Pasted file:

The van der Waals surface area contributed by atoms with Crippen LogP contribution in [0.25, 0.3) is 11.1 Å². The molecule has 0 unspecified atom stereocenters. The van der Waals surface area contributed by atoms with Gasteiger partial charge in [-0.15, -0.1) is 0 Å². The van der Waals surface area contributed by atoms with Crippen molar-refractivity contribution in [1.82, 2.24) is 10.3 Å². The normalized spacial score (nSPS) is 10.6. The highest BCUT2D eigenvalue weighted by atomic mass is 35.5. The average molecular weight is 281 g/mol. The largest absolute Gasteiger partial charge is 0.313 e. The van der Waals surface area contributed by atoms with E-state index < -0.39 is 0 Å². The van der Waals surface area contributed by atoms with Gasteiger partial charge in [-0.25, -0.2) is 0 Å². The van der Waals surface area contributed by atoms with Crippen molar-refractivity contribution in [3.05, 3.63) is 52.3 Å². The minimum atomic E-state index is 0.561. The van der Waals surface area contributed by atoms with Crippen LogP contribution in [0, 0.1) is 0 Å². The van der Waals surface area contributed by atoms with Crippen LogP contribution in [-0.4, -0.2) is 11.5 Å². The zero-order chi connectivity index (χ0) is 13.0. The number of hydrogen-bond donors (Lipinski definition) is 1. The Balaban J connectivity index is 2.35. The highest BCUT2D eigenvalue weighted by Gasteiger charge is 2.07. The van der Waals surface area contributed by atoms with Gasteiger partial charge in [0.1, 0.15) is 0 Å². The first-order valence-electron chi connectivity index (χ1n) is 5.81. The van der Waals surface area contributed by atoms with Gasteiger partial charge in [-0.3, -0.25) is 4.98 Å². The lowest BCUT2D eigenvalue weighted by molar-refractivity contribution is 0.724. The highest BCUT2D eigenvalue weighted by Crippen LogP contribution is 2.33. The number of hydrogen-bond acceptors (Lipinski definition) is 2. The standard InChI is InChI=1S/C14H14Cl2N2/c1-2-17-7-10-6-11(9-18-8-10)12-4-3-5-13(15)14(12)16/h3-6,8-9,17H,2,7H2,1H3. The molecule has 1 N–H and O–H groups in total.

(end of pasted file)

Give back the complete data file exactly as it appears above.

The van der Waals surface area contributed by atoms with Crippen LogP contribution in [0.25, 0.3) is 11.1 Å². The molecule has 0 unspecified atom stereocenters. The van der Waals surface area contributed by atoms with Gasteiger partial charge in [-0.15, -0.1) is 0 Å². The van der Waals surface area contributed by atoms with Crippen molar-refractivity contribution in [1.82, 2.24) is 10.3 Å². The normalized spacial score (nSPS) is 10.6. The highest BCUT2D eigenvalue weighted by atomic mass is 35.5. The average molecular weight is 281 g/mol. The largest absolute Gasteiger partial charge is 0.313 e. The van der Waals surface area contributed by atoms with E-state index < -0.39 is 0 Å². The van der Waals surface area contributed by atoms with Gasteiger partial charge in [-0.25, -0.2) is 0 Å². The van der Waals surface area contributed by atoms with Crippen molar-refractivity contribution in [3.05, 3.63) is 52.3 Å². The minimum atomic E-state index is 0.561. The van der Waals surface area contributed by atoms with Crippen LogP contribution in [0, 0.1) is 0 Å². The van der Waals surface area contributed by atoms with Crippen LogP contribution in [-0.4, -0.2) is 11.5 Å². The zero-order chi connectivity index (χ0) is 13.0. The number of hydrogen-bond donors (Lipinski definition) is 1. The Balaban J connectivity index is 2.35. The highest BCUT2D eigenvalue weighted by Gasteiger charge is 2.07. The van der Waals surface area contributed by atoms with Gasteiger partial charge in [0.1, 0.15) is 0 Å². The first-order valence-electron chi connectivity index (χ1n) is 5.81. The van der Waals surface area contributed by atoms with Gasteiger partial charge in [-0.3, -0.25) is 4.98 Å². The lowest BCUT2D eigenvalue weighted by molar-refractivity contribution is 0.724. The highest BCUT2D eigenvalue weighted by Crippen LogP contribution is 2.33. The number of hydrogen-bond acceptors (Lipinski definition) is 2. The standard InChI is InChI=1S/C14H14Cl2N2/c1-2-17-7-10-6-11(9-18-8-10)12-4-3-5-13(15)14(12)16/h3-6,8-9,17H,2,7H2,1H3. The molecule has 1 N–H and O–H groups in total.